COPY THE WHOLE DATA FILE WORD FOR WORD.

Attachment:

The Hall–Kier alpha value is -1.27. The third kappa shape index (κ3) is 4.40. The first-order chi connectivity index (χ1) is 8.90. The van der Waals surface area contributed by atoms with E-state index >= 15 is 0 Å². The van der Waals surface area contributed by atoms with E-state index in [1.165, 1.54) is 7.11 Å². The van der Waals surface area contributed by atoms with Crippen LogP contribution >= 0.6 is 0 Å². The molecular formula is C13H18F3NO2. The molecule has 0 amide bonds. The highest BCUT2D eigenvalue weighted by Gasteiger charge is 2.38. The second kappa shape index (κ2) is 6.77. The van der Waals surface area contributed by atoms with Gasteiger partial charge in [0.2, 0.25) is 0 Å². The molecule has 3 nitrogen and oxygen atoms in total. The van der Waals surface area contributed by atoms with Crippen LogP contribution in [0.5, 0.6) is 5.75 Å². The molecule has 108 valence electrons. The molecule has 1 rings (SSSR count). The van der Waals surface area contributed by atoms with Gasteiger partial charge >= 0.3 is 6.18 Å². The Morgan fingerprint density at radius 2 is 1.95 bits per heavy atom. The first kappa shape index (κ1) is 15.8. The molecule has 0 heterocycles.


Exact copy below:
The Hall–Kier alpha value is -1.27. The third kappa shape index (κ3) is 4.40. The first-order chi connectivity index (χ1) is 8.90. The van der Waals surface area contributed by atoms with E-state index >= 15 is 0 Å². The van der Waals surface area contributed by atoms with E-state index in [1.165, 1.54) is 7.11 Å². The van der Waals surface area contributed by atoms with Crippen LogP contribution >= 0.6 is 0 Å². The molecular formula is C13H18F3NO2. The molecule has 0 amide bonds. The highest BCUT2D eigenvalue weighted by Gasteiger charge is 2.38. The second kappa shape index (κ2) is 6.77. The van der Waals surface area contributed by atoms with Gasteiger partial charge in [0.2, 0.25) is 0 Å². The molecule has 3 nitrogen and oxygen atoms in total. The van der Waals surface area contributed by atoms with Crippen LogP contribution in [0.5, 0.6) is 5.75 Å². The molecule has 108 valence electrons. The molecule has 1 rings (SSSR count). The van der Waals surface area contributed by atoms with Gasteiger partial charge >= 0.3 is 6.18 Å². The Morgan fingerprint density at radius 2 is 1.95 bits per heavy atom. The first kappa shape index (κ1) is 15.8. The molecule has 0 heterocycles.